I hadn't particularly realised until now but I clearly spent quite a bit of 2008 reading classic literature. Catching up with books I felt I should have read for some time. I did manage a fair bit of contemporary fiction which I also enjoyed, just not quite as much as the older stuff.
1. George Orwell "Down and Out in Paris and London" - Orwell is fast becoming my favourite author. Picked this up second hand from someone at work along with a couple of others. Read this first on his recommendation and was stunned. A fascinating account of Orwell's time spent living on the poverty line, working as a kitchen hand in Paris and mixing with the down and outs in London. A wonderfully written account that is a much better read than I am able to properly describe.
2. Robert Louis Stevenson "The Strange Case of Dr Jekyll and Mr Hyde" - A very familiar story of course, but reading the original text shows just why it has remained so popular and why so many television and film creators choose to revisit the premise. I'm in the middle of "Treasure Island" now and wouldn't be surprised to see that make my list for next year.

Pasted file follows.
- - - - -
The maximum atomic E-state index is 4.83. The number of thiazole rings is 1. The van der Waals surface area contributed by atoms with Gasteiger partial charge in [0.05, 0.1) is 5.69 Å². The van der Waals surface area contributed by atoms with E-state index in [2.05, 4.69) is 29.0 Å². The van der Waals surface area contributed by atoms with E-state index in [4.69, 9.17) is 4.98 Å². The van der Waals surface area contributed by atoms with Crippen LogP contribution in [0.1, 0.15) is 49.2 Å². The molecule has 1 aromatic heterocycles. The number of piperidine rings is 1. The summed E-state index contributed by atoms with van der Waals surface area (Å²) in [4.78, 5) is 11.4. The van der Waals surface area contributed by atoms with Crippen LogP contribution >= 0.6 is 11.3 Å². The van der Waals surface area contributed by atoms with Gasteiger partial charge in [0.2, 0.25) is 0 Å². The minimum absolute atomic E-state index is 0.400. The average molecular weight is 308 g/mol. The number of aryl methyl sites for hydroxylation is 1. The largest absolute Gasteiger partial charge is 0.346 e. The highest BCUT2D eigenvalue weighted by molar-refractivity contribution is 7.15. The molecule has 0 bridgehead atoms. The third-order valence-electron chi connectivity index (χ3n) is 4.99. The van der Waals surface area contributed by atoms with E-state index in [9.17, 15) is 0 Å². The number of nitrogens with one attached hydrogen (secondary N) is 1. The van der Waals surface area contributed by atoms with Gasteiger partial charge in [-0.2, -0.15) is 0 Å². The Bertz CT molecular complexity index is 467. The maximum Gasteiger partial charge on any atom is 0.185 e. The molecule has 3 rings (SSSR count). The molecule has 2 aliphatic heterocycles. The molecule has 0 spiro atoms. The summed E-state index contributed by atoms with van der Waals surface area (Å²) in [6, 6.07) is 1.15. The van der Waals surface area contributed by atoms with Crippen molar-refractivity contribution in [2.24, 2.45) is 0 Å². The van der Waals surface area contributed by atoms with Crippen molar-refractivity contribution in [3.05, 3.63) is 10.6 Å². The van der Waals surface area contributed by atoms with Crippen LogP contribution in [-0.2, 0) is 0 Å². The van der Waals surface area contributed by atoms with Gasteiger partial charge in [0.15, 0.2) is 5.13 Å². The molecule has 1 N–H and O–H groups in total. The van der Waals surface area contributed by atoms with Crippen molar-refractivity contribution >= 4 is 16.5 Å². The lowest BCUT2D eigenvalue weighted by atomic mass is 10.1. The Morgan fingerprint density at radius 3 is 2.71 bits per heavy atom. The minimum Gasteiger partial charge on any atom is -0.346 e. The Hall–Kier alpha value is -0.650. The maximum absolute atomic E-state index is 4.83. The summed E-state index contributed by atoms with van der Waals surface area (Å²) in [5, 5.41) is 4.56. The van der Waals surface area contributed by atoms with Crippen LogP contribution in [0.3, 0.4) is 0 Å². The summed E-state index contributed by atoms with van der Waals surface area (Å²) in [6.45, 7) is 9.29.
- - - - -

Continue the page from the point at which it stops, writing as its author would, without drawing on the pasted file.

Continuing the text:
3. Woody Guthrie "Bound For Glory" - Brilliant autobiography of the American folk singer that reads more like a work of fiction. Guthrie brilliantly describes his upbringing as a child in detail that I can only marvel at and tells the story of America during the dust bowl years in a vivid and heart felt manner.
4. Sir Arthur Conan Doyle "The Sign of Four" - The second of the Sherlock Holmes stories which I'm working through in chronological order. Possibly not quite as gripping as the first but a fine piece of detective fiction none the less.
5. David Mitchell "Cloud Atlas" - Just to bring the list a little more up-to-date this was nominated for the Man Booker prize in 2004. Interesting concept that consists of six stories, each written in a different style, nested within each other like a Russian doll. There could be an element of style over substance, I certainly struggled to get into it initially, but in the end I think it's a novel with a well crafted story that does something a bit different.